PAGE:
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Poe and Humor

(This page is under construction.)

Poe was inordinately fond of puns and silly names. The small town in "The Devil in the Belfry," obsessed with the great clock at its center, is named Vondervotteimittis (wonder what time it is). The fictional authors of Poe's Folo Club all have names such as that of Mr. Convolvulus Gondola. The group of lady writers in "How to Write a Blackwood Article" is the "Philadelphia Regular Exchange Tea, Total Young Belles Lettres Universal, Experimental, Bibliographical Association To Civilize Humanity" (P.R.E.T.T.Y. B.L.U.E. B.A.T.C.H.). The mummy in "Some Words with a Mummy" is Count Allamistakeo.

The essence of much of Poe's humor has been lost to us. His satires poke fun at excess. In this age, where a judicious sense of self-restraint has been thoroughly replaced by self-promotion and hyperbole, we cannot recognize the ridiculous and therefore cannot see the joke. To be fair, Poe's contemporaries did not always recognize it either.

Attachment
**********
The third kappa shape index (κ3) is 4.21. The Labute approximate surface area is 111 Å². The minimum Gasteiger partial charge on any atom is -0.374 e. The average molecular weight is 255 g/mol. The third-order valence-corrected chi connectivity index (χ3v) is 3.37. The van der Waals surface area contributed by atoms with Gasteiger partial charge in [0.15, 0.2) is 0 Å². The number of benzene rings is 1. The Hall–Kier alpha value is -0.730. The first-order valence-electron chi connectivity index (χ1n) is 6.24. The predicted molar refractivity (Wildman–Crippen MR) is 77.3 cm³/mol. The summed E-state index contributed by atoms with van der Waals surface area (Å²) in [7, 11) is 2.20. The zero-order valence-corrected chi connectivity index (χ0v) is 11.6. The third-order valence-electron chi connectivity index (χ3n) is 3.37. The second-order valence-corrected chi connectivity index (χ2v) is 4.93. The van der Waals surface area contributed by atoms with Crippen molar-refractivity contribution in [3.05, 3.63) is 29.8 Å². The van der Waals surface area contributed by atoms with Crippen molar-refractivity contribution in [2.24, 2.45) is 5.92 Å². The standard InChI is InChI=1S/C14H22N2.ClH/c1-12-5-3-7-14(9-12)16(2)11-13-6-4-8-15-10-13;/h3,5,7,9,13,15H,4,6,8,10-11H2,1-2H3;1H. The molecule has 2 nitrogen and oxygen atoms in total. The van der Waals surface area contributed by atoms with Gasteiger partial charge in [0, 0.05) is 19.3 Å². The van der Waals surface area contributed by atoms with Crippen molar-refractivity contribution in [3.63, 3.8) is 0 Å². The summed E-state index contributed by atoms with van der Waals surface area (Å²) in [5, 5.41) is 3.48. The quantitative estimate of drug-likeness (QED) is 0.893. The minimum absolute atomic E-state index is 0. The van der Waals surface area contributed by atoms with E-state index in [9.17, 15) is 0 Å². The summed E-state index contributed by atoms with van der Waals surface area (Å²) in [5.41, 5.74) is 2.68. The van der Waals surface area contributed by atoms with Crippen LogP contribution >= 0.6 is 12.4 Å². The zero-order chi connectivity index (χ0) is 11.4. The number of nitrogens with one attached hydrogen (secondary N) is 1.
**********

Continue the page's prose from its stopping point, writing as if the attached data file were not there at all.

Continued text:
As David Galloway notes, ". . . comedies, satires and hoaxes account for more than half his [Poe's] total output of short stories, and the last of them, 'X-ing a Paragrab,' appeared only a few months before the author's obscure death in 1849" (Galloway, p. 8).

If we do not recognize the humor in Poe's works, we cannot hope to understand his intentions -- we cannot, indeed, hope to understand Poe.

Poe's Humorous Poems

Poe's Tales of Humor

Tales of the Folio Club (1833):

We know that the Tales of the Folio Club encompassed eleven tales, although he later claimed that there were sixteen tales. Since the collection was never actually published, and Poe did not leave a table of contents for this collection, the precise tales it contained are the subject of some discussion. Nine of the tales have generally been accepted, while the remaining two are a matter of conjecture. Following each of the tales listed below is the name, in parentheses, of the fictious author from Poe's introduction.


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